Glass Magazine Awards 2015: Redefining What's Possible

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Towne Bank - Ghent Branch, in Norfolk, Virginia, features 18 Hope's Landmark175 Series steel windows with Thermal Evolution Technology, and a 5000 Series custom-formed steel swing door with Thermal Evolution Technology. Photo by Walker & Laberge

Most Innovative Curtain Wall, Window or Storefront Product

Hope’s Thermal Evolution Technology
Hope’s

Hope’s Thermal Evolution technology is a breakthrough solution for hot-rolled, solid steel windows to meet increasingly stringent energy efficiency standards in residential and nonresidential applications. According to Hope’s officials, steel is five times more thermally resistant than aluminum. Now, with Thermal Evolution technology, all the intrinsic strengths of solid hot-rolled steel are maintained along with enhanced thermal efficiency, exceeding today's most stringent thermal codes, according to the company.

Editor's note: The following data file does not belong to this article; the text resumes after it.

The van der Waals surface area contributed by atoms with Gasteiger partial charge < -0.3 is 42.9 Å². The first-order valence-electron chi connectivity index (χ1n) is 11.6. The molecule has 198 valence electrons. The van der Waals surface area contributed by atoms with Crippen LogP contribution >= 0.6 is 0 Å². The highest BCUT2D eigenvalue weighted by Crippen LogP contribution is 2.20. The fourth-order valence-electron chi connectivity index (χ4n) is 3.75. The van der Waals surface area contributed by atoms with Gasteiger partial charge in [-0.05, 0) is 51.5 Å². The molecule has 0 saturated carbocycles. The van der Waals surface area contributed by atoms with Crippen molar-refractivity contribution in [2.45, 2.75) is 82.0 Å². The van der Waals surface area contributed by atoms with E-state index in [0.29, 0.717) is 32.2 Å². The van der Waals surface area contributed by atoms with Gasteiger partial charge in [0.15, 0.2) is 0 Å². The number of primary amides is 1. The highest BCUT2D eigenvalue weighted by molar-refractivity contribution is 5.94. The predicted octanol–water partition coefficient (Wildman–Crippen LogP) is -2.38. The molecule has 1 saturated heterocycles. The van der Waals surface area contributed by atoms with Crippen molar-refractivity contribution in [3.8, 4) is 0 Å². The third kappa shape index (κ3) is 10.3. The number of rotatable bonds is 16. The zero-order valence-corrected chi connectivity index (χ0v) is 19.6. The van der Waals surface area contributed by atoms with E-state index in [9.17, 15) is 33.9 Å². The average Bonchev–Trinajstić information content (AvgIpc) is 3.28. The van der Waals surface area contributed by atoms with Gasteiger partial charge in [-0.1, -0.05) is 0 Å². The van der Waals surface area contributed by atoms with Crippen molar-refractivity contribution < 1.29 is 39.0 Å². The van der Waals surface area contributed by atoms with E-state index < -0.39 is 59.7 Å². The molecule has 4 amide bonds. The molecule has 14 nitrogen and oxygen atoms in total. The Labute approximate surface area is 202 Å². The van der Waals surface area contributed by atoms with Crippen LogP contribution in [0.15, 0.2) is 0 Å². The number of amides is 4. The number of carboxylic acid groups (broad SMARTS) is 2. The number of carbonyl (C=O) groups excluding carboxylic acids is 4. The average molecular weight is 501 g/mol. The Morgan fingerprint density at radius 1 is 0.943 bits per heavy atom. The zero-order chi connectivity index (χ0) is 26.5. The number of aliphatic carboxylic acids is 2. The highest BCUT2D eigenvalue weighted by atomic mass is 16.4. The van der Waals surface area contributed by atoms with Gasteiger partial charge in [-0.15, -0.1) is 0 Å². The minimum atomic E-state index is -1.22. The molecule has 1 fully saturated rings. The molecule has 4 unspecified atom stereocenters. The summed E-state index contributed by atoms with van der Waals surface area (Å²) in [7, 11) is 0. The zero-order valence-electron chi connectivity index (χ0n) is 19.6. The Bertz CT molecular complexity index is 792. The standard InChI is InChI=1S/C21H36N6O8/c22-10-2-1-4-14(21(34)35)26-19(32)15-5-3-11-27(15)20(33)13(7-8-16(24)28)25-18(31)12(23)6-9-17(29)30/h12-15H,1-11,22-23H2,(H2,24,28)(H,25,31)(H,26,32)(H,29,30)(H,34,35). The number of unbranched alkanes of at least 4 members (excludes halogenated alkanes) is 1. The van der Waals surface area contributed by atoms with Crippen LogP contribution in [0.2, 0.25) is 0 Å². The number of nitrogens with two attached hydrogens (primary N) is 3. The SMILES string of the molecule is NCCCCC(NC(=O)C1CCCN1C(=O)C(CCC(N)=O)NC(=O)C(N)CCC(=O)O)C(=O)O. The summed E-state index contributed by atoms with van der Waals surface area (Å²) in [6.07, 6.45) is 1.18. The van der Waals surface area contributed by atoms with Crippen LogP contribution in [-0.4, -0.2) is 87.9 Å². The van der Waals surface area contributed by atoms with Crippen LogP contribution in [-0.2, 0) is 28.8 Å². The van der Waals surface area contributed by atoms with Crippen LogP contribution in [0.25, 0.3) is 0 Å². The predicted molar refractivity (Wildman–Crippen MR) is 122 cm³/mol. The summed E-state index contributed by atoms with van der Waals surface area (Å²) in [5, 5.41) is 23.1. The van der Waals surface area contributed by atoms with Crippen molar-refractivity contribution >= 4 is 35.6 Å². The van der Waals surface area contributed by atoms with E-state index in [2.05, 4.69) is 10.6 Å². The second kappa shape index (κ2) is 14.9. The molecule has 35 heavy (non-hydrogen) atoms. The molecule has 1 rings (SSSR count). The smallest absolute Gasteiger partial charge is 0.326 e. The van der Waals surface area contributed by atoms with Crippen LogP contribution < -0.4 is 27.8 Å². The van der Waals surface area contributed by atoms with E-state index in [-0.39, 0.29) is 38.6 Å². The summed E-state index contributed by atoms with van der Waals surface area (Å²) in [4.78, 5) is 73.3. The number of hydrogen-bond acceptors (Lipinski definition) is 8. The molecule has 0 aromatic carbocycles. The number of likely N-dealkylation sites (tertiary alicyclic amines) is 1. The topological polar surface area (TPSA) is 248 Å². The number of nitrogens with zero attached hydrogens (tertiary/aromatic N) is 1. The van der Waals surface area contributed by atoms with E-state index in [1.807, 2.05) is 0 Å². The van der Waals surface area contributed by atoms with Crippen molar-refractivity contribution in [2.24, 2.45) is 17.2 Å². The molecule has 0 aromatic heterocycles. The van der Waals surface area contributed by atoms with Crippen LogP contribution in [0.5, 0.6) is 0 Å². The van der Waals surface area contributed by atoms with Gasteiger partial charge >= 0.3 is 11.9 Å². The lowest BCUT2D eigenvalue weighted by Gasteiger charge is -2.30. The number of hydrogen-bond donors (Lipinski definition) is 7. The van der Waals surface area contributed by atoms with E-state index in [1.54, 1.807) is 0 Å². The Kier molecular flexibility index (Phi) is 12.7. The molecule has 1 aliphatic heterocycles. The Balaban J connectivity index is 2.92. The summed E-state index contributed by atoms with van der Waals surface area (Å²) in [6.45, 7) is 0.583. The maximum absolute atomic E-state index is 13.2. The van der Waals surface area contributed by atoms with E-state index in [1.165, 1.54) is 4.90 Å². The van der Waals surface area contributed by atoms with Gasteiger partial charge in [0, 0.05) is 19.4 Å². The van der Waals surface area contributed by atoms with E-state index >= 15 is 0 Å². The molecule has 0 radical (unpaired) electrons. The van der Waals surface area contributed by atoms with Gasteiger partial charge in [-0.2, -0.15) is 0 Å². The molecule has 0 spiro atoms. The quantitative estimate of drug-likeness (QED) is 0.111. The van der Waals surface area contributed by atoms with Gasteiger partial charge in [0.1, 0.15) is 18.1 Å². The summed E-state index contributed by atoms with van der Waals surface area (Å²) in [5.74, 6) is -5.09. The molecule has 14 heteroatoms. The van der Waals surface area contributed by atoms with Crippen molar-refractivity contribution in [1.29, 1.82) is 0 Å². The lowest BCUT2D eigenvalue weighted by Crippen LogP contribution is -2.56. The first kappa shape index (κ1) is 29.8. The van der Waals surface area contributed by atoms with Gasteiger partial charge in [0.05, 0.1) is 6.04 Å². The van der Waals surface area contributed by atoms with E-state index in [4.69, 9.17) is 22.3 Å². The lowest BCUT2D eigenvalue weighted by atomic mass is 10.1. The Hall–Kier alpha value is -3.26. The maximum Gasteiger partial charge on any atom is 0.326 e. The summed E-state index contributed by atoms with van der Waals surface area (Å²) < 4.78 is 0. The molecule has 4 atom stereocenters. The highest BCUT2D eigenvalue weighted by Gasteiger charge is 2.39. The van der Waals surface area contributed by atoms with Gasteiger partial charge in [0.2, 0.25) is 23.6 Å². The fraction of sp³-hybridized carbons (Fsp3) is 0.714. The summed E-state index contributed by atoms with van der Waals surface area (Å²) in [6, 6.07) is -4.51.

A Hope's window or door equipped with Thermal Evolution technology features a fiber-reinforced polymer isolator that is precision- machined to nest within Hope's traditional hot-rolled solid steel frame profiles. The highly thermally resistant FRP isolator is structurally bonded to Hope's steel window and door frames to create a powerfully strong and enduring composite construction that delivers impressive thermal efficiency and enhanced resistance to condensation, according to company officials.

Profile of Hope’s Landmark175 fixed window with Thermal Evolution technology. Photo by IMG_INK.

A Hope’s Landmark175 Series system with Thermal Evolution technology achieved a 0.170 U-factor, and a condensation resistance rating of 49 for fixed windows and 36 for operable, according to testing results from the National Fenestration Rating Council. Thermal performance varies depending upon glass make-up and other variables of a window. For example, triple-paned windows will produce an even better U-factor.

Additionally, Hope’s did not split its frames to create thermal breaks. Some thermal breaks are created in metal windows by splitting frames into exterior and interior sections, then reconnecting the sections with a polymer. However, this method, if applied to a Hope's window, would undermine its structural strength, potentially affecting durability and longevity, according to company officials. To retain the structural strength and durability, Hope’s developed a design that allows the solid steel windows to remain completely intact for the full depth of the window profile.

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Katy Devlin is editor for Glass Magazine. E-mail Katy at kdevlin@glass.org.